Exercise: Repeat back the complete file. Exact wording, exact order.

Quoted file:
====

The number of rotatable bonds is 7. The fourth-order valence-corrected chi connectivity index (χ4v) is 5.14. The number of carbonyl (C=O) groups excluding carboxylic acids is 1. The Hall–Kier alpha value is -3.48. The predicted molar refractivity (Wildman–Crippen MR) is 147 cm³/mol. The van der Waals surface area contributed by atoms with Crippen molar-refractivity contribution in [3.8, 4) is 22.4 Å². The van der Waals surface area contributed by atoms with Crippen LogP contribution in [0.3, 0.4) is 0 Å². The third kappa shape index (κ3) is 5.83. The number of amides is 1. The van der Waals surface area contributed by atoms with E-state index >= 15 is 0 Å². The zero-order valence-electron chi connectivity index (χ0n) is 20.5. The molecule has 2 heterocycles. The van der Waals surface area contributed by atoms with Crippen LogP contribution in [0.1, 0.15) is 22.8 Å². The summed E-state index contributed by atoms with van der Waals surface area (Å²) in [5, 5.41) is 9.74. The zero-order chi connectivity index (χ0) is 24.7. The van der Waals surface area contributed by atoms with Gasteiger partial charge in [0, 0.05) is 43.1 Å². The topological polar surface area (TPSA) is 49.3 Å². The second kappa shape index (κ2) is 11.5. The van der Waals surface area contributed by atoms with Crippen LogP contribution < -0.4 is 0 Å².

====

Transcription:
The number of rotatable bonds is 7. The fourth-order valence-corrected chi connectivity index (χ4v) is 5.14. The number of carbonyl (C=O) groups excluding carboxylic acids is 1. The Hall–Kier alpha value is -3.48. The predicted molar refractivity (Wildman–Crippen MR) is 147 cm³/mol. The van der Waals surface area contributed by atoms with Crippen molar-refractivity contribution in [3.8, 4) is 22.4 Å². The van der Waals surface area contributed by atoms with Crippen LogP contribution in [0.3, 0.4) is 0 Å². The third kappa shape index (κ3) is 5.83. The number of amides is 1. The van der Waals surface area contributed by atoms with E-state index >= 15 is 0 Å². The zero-order valence-electron chi connectivity index (χ0n) is 20.5. The molecule has 2 heterocycles. The van der Waals surface area contributed by atoms with Crippen LogP contribution in [0.1, 0.15) is 22.8 Å². The summed E-state index contributed by atoms with van der Waals surface area (Å²) in [5, 5.41) is 9.74. The zero-order chi connectivity index (χ0) is 24.7. The van der Waals surface area contributed by atoms with Gasteiger partial charge in [0, 0.05) is 43.1 Å². The topological polar surface area (TPSA) is 49.3 Å². The second kappa shape index (κ2) is 11.5. The van der Waals surface area contributed by atoms with Crippen LogP contribution < -0.4 is 0 Å².